The Business of Health Care

Driving Front Line Innovation In Health Care

Jennifer Stinson was a nurse at The Hospital for Sick Children (SickKids) in Toronto who enjoyed brainstorming new ideas for improving care, especially for the kids with cancer she treats. But even as she gained status by getting her PhD and becoming a clinician scientist, she came up against persistent bureaucratic and organizational barriers to innovation.

Stinson’s challenge is common at big organizations, but overcoming bureaucracy and breaking down silos is especially critical in healthcare. To tackle these obstacles at SickKids, CEO Mary Jo Haddad in 2010 elevated innovation to a “strategic direction,” and engaged Innosight to help devise a full system needed to spur innovation. The resulting system has three major components:

  1. AnĀ Innovation blueprint detailing the types of innovations the organization wants to encourage. SickKids prioritized encouraging doctors, nurses and clinicians to look for unmet needs they could address, rather than wait for solutions from IT or top management. That required creating a focus group with 25 front-line healthcare workers to discover and catalog key “jobs to be done” (like reducing the length of hospital visits), surveying all 5,000 employees, and training most of them on how to integrate the innovation system into their daily practices.
  2. An innovation pipeline to reliably take ideas from concept to reality. This involved establishing a new 18-member Central Innovation Group of leaders from different areas of the hospital, a team that was tasked with prioritizing and advancing ideas and projects through various stages. The team helped innovators test prototypes, make adjustments, and then scale to a wider population.
  3. An innovation culture that features the right people, in the right roles, speaking a common language of innovation. A key enabler of this culture was the establishment of a $250,000 Innovation Fund to provide seed money for promising ideas. Now, instead of being stalled by permission hurdles that suppress initiative, promising new ideas could be funded, fast-tracked and prototyped.

Consider how the new system helped Stinson bring a transformative innovation to life. Every year at SickKids, thousands of children are battling various forms of cancer. It’s vital that they keep accurate diaries tracking their pain, but if it’s not done daily the data are virtually worthless. Typically these diaries must be filled out by hand, an annoying task that children with cancer aren’t motivated to do. The result is poor reporting and suboptimal pain management.

Stinson had the spark of a solution: use technology that kids love to turn the pain-reporting chore into a game. Her idea went into the pipeline before the hospital’s own innovation fund was set up, but with outside funding she set out to develop and test an iPhone/iPad-based pain diary. A design firm called Cundari contributed $80,000 in-kind services to develop the app. To motivate patients to complete the diary, Cundari and Stinson recruited support from two of Canada’s most popular police detective shows, Rookie Blue and Flashpoint, to provide actors and visuals for the reward system in the app. She called the app The Pain Squad. The numbers so far are impressive. Whereas pain reporting with paper diaries yielded compliance rates below 50%, and Web-based diaries yielded 70%, Pain Squad has boosted rates to more than 90%.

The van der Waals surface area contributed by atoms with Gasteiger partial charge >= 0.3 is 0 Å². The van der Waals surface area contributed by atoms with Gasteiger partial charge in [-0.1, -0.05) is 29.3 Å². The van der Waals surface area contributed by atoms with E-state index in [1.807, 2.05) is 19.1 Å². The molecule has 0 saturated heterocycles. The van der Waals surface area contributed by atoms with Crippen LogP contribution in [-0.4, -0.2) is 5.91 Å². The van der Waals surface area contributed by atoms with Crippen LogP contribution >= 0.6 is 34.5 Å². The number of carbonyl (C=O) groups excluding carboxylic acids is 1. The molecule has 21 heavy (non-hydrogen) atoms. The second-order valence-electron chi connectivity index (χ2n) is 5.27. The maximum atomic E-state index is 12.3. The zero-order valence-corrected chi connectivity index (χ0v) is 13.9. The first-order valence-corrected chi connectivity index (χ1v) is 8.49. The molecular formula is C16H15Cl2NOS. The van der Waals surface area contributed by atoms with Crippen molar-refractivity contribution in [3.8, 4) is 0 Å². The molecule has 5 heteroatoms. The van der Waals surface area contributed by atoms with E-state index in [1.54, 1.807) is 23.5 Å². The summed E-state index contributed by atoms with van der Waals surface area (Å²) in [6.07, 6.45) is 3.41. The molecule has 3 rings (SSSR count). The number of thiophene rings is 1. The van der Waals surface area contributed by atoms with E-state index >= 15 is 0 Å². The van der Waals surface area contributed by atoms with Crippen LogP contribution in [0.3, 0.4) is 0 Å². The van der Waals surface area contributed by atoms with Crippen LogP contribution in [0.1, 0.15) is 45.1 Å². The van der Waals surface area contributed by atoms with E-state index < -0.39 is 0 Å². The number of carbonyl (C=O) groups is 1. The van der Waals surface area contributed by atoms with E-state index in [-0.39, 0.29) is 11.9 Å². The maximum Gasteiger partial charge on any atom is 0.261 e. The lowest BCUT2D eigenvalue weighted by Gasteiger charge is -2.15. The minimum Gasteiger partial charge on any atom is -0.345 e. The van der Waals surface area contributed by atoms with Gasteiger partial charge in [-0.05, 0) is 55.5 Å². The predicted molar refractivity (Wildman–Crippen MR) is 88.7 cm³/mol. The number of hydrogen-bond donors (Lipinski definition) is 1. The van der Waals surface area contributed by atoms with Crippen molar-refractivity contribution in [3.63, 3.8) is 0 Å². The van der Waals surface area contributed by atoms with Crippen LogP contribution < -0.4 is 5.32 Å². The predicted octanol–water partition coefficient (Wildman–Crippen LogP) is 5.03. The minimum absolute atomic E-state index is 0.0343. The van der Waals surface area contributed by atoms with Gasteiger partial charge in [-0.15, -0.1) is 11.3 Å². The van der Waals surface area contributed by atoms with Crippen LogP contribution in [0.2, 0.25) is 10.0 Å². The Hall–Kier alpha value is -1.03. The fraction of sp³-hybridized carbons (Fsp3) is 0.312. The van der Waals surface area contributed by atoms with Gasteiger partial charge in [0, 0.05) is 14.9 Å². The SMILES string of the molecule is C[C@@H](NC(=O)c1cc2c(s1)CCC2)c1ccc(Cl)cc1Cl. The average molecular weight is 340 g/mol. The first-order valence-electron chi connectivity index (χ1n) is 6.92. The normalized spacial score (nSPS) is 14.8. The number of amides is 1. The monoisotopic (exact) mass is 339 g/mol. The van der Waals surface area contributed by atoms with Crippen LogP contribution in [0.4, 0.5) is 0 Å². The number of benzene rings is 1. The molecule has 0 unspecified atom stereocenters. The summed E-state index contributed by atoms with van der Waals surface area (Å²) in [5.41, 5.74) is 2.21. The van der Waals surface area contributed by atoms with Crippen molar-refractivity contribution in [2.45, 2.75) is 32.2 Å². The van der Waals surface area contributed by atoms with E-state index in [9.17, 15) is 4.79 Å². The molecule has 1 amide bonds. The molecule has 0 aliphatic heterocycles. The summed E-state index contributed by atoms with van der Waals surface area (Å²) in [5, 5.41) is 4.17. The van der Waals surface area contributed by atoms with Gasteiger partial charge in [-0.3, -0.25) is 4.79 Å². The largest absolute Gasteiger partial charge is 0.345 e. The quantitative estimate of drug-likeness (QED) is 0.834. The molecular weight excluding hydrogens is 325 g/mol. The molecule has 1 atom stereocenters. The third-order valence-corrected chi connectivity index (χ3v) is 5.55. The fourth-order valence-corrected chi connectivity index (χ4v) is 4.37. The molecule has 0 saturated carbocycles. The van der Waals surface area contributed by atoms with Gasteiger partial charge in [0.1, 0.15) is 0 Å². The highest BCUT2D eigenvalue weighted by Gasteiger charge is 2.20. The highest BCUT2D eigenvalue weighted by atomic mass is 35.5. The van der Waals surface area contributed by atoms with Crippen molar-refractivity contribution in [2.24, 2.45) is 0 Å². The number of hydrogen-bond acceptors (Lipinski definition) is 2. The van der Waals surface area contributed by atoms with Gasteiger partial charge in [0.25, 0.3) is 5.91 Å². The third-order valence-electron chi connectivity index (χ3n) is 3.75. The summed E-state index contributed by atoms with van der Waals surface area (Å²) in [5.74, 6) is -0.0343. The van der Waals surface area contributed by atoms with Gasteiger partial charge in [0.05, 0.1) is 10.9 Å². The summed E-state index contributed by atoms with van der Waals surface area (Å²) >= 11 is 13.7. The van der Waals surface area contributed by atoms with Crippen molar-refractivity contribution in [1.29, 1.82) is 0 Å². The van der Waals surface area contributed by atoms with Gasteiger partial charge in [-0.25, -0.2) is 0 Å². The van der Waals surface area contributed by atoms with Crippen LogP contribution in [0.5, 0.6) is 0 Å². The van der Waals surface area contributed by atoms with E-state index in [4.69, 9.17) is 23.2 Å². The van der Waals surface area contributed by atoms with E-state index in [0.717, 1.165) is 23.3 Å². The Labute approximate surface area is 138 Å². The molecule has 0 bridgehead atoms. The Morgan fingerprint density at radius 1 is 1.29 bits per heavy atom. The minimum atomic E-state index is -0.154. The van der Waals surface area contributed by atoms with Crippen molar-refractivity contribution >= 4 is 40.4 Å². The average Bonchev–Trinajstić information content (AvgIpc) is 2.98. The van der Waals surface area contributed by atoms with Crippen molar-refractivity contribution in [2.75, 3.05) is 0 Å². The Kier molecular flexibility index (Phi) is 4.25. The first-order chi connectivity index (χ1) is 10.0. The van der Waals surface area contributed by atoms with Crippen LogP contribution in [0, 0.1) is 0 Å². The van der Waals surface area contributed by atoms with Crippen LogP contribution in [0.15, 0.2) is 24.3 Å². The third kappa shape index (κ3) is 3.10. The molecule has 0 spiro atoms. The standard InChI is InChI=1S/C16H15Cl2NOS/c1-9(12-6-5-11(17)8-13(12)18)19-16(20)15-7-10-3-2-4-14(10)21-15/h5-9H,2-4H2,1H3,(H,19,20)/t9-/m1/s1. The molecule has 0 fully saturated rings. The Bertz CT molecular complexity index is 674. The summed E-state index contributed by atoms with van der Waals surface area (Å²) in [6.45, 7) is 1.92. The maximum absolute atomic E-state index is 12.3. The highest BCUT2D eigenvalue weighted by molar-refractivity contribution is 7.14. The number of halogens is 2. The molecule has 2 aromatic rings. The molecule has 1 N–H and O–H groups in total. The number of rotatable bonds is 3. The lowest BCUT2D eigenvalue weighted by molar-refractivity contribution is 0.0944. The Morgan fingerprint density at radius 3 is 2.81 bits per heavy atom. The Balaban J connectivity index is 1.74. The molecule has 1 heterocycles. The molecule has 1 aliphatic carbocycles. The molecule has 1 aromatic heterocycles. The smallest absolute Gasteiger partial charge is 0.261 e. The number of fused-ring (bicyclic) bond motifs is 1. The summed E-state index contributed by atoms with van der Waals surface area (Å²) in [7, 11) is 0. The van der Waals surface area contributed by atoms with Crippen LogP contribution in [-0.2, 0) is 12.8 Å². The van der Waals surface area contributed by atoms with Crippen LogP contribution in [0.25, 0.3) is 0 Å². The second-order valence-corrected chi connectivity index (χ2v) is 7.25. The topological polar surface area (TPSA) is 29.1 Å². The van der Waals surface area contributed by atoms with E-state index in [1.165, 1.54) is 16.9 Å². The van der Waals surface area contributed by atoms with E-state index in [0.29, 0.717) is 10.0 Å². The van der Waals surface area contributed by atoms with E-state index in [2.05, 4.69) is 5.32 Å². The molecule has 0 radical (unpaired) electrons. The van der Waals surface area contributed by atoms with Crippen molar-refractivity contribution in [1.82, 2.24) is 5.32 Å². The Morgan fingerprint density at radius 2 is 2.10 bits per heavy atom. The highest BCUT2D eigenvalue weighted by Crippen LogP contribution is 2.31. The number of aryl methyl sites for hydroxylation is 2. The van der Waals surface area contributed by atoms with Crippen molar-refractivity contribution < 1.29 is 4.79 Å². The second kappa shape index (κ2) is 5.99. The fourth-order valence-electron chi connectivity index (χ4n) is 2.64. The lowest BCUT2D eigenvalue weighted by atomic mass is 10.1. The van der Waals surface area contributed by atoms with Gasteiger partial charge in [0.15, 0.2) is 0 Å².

The hospital is now scaling the innovation by making the app a standard part of care, and other hospitals in Canada are adopting it too. This spring, SickKids will launch it for free on the Apple AppStore for hospitals all over the world.

A different kind of idea came from Dr. Darius Bagli, a senior urologist who was frustrated with a patient billing system based on “paper, paper, paper.” Although Canada is a single-payer system, hospitals must still track all procedures so that the hospital and its doctors are properly paid. At SickKids, only 30% of procedures were being filed accurately and on time. “We were doing the worst job imaginable,” Bagli says.

The traditional route to solving such a problem would be to mandate that IT develop a solution over a period of perhaps a year or two. Bagli believed billing could be done better and a solution implemented more quickly by creating a simple one-screen billing app for the iPad. With a $10,000 grant from the new innovation fund, Bagli went from idea to pilot in three months. His App is now in used throughout several departments in the hospital. In urology, billing compliance rates went from below 50% to higher than 99%. “The thing practically paid for itself during the three month urology pilot alone, and will generate ten times, maybe twenty times that in one year,” Bagli says. “The funds we bring in will easily buy tablets for every department, with plenty recovered to fund other initiatives.”

The mobile billing and Pain Squad apps are just two of dozens of innovation projects that are making their way through the SickKids pipeline. By unleashing the creativity of front-line providers, SickKids has rapidly introduced low-cost innovations with big impacts. It’s a model that should be widely adopted.

David Duncan is a senior partner with the innovation strategy consulting firm Innosight. This post originally appeared in the Harvard Business Review Blog Network.

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